A vision begins getting old the moment it’s adopted. Every day it lingers its damaged, every day you don’t talk about it people will fail to understand it. A vision is a flame. It needs to be tended to and you need to constantly educate the community of its importance and rationale. A vision is your best economic development tool, it’s what you sell.

Events are important. They bring people to your city. They allow for people to meet, talk and gather.

Public spaces and placemaking are critical. But they must be safe and active while also allowing for quiet enjoyment.

Culture is important too.–the arts are critical. Residents seek them out and so do visitors and companies.

Make sure elected officials are champions of the vision. They need to see themselves as stewards with a responsibility to make the vision a reality and to protect the vision.

If there is no vision or if the vision is shoved off to the sidelines personal agendas will take over, the vacuum will be filled with politics.

You need a team. The right people on the bus in the right seats. And those people need to be able to work together well. That doesn’t mean they will always agree but it means that they are able to overcome differences, trust each other and feel passionate about the vision and mission. Once a decision is made move on; there will be times you agree and times when you disagree.

Positioning is critical. Where does your city fit in the local and regional landscape? Delray did not want to become Boca—as successful as Boca is. Boynton should not be Delray. But city’s also have to know what is possible. Boynton is pursuing an identity as a city friendly to millennials—with workforce housing, breweries, an arts scene and inexpensive space for new companies. It’s a solid strategy/position because it counters Delray which has become expensive and a place where it is difficult to win approvals.

A good place to start

SWOT Analysis-

  • An old fashioned tool, but a good place to begin.
  • Strengths—What are the best things about Lake Worth?
  • My take: Outsiders view…
  1. A whole lot of amenities for a small city. A waterfront park, a real downtown, great history, two main streets, human scale, charming cottages, relatively affordable, a waterfront golf course, a beautiful ocean front casino, a great pier, some great restaurants, walkable. Engaged community, abundance of creatives. Central location in county, near airport and other cities. Diverse and tolerant.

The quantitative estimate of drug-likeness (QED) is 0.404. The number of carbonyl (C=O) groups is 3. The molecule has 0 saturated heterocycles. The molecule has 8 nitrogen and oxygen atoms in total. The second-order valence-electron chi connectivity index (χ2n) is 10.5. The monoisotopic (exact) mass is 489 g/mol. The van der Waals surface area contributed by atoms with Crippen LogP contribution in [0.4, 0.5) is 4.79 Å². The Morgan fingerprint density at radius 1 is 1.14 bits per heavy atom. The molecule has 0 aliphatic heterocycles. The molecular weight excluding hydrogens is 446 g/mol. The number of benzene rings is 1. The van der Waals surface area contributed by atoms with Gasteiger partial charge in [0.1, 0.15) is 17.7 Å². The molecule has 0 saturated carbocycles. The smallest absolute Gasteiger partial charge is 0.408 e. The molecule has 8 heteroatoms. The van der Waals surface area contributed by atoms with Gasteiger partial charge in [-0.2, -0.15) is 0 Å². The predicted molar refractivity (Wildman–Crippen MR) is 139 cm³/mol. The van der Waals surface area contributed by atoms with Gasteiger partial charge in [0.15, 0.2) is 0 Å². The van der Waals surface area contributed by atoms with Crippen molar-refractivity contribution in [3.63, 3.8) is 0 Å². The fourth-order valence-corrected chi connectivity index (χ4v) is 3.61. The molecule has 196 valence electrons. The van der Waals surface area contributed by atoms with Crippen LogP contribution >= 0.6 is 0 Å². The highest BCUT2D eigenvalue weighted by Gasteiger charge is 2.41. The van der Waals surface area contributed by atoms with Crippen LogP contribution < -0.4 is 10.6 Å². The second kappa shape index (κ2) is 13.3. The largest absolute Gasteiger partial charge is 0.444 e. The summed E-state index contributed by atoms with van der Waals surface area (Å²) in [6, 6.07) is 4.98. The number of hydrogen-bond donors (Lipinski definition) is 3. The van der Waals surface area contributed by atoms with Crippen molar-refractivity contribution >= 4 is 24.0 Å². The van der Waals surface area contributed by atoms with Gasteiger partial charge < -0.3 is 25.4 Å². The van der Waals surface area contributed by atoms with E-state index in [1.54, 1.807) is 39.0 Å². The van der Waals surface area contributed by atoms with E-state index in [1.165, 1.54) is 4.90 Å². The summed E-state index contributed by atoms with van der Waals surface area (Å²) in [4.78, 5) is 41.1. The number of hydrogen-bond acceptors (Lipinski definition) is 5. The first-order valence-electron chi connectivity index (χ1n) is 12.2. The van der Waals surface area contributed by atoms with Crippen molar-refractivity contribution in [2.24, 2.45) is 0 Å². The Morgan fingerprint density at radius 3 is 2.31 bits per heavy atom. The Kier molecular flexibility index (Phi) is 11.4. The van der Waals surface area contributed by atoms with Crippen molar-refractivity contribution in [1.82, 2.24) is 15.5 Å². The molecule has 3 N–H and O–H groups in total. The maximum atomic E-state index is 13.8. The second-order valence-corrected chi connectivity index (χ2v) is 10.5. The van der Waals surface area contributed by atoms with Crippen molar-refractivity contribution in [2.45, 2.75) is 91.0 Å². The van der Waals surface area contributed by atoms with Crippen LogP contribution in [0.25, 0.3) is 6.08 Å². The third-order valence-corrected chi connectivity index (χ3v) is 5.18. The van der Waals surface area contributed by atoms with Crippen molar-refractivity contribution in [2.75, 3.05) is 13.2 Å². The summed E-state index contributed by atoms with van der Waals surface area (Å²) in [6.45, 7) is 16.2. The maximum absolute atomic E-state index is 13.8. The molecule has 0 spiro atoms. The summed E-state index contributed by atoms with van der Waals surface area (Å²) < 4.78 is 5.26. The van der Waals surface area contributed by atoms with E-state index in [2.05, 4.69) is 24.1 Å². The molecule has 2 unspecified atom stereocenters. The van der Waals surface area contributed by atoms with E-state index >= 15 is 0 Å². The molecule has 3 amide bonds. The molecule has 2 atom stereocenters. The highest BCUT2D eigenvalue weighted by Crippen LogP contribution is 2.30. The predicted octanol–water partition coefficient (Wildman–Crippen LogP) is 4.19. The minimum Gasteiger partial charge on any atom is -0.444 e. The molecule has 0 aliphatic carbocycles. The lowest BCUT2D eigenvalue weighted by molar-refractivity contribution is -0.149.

• Weaknesses

 

  • My take:
  • Crime, vagrancy, lack of residential density to support local businesses and restaurants, lack of industry, derelict properties, sense that Lake Worth has been on the brink for a long time but never quite gets there, vacancies downtown. Financial struggles, aging infrastructure.
  • Opportunities

 

  • My take:
  • Great wealth east of the bridge that could be attracted to shop and dine downtown, a great “old Florida, laid back unpretentious downtown” that has tremendous appeal, historic buildings ripe for adaptive re-use, add downtown housing and small office, co-working, incubation, emphasis on artists, ability to attract people to close-in neighborhoods through some bold program that would clean up and stabilize neighborhoods and grow tax base.
  • Threats

 

  • My Take
  • Politics that might resist change or risk taking, infrastructure issues.

All in all, a terrific night…next week my trip to Naples 5th Avenue and the power of collaboration.

 

 

 

Moments…Define Leaders

Leaders not only seize the day, they seize the moments.

Leaders not only seize the day, they seize the important moments.

There are so many nuances to leadership that I’m not sure if it’s possible to fully grasp even a fraction of what there is to know about the subject.

But one thing effective leaders seem to grasp is the power of moments.

The best leaders seem to know when to act.

The best leaders seem to know when to compromise.

The best leaders seem to know when it’s the  best time to seize opportunity.

And the best leaders seem to know the precise moment to frame an issue and make a lasting impression.

We have seen it on a national level during moments of crisis when our country seems ready to learn and ready to move.

Today, is just such a moment and I’m hopeful that Washington can overcome partisanship and politics and do something positive in the wake of the tragedy in Orlando. A moment was missed after Newtown, Connecticut and many moments since then. Each time a moment is missed, people lose faith in their leaders.

On a local level, mayors and city council members also are given moments to seize on issues of far less gravity than what occurred in Orlando a few weeks back. But they are moments nonetheless and they aren’t leaders if they don’t recognize them and do something positive with them.